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Print deadlines brought forward in Trinity Mirror outsourcing move

Print deadlines at two regional dailies are set to be brought forward after publisher Trinity Mirror announced changes to its transport operation.

A number of non-editorial jobs are at risk at the company’s North-East centres as a result of a decision to move to wholesale distribution.

The company is closing its North-East transport department and transferring the work to Menzies Distribution and Smiths News in a bid to create a bigger sales window for Newcastle’s Evening Chronicle and the Teesside-based Evening Gazette.

However it means off-stone times at both titles will move forward with the Evening Gazette now due to be printed overnight at Johnston Press’s print plant at Dinnington, near Sheffield.

The company says eight printing roles at its Teeeside print plant are at risk of redundancy, while “a number” of transport jobs are also affected.

The move is also likely to mean to end of the branded distribution vans that carry the Evening Chronicle masthead.

A Trinity Mirror spokesman said: “Following a review of our Trinity Mirror Printing manufacturing scheduling in the North East, Trinity Mirror has announced a number of changes aimed at driving circulation performance.

“To enable the Evening Gazette to be distributed within the wholesale distribution network, printing will transfer to the Johnston Press site at Dinnington, where it will be printed overnight. In addition, the Chronicle’s off stone times will be brought forward.

“The distribution of the Evening Gazette and Chronicle will move to Menzies Distribution and Smiths News. This will enable both titles to reach the market alongside national newspapers and benefit from a greater sales window.

“There are no editorial job losses as a result of this proposal, however eight roles at TMP Teesside are at risk of redundancy. Trinity Mirror has entered into consultation with all affected staff.”

The Evening Chronicle and its sister title The Journal will continue to be printed at Teesside.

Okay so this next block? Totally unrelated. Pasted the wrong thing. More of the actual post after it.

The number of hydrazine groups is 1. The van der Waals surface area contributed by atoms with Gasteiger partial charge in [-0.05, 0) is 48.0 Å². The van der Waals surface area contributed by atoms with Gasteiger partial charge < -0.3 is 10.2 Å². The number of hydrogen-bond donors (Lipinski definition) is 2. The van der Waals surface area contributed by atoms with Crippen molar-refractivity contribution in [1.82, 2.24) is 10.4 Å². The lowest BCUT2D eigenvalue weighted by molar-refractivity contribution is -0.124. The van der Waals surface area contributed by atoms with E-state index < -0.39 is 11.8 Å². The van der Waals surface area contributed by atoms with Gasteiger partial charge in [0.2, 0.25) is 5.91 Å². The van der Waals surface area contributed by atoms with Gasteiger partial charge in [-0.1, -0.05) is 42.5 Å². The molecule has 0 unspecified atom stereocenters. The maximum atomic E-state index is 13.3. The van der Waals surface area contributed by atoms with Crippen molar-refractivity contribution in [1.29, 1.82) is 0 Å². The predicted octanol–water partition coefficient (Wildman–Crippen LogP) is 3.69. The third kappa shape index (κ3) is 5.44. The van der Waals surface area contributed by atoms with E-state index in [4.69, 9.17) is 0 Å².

The Chronicle had already moved to overnight printing but it is understood that its off-stone times will now come forward to before midnight.

13 comments

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  • November 7, 2013 at 10:25 am
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    The ‘Evening’ was dropped from the Chronicle some time ago which is just as well as it’s on the streets not long after the Journal now – breakfast papers anyone? Presumable the Gazette will be getting the same treatment.

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  • November 7, 2013 at 11:10 am
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    Good luck with that.

    Newspaper sales fell off a cliff when the Birmingham Evening Mail and Coventry Evening Telegraph went overnight.

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  • November 7, 2013 at 12:31 pm
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    Is it just me or should the headline and first paragraph reflect the fact that jobs are at risk in the outsourcing move and not the bringing forward of print deadlines?

    Surely the former and not the latter is of more concern to both those affected and the general public.

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  • November 7, 2013 at 12:54 pm
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    This isn’t true outsourcing – T-M printing seem to be run as a standalone business and tender for work as any other fully independent printer would, and if Trinity Mirror Regionals get a better deal at JP then that’s their financial decision. I’m surprised jobs are at risk though – T-M Printing at Middlesbrough still produces all of the ncjMedia papers, the rival Northern Echo and nationals, while the Newcastle presses only print non-Trinity Mirror papers.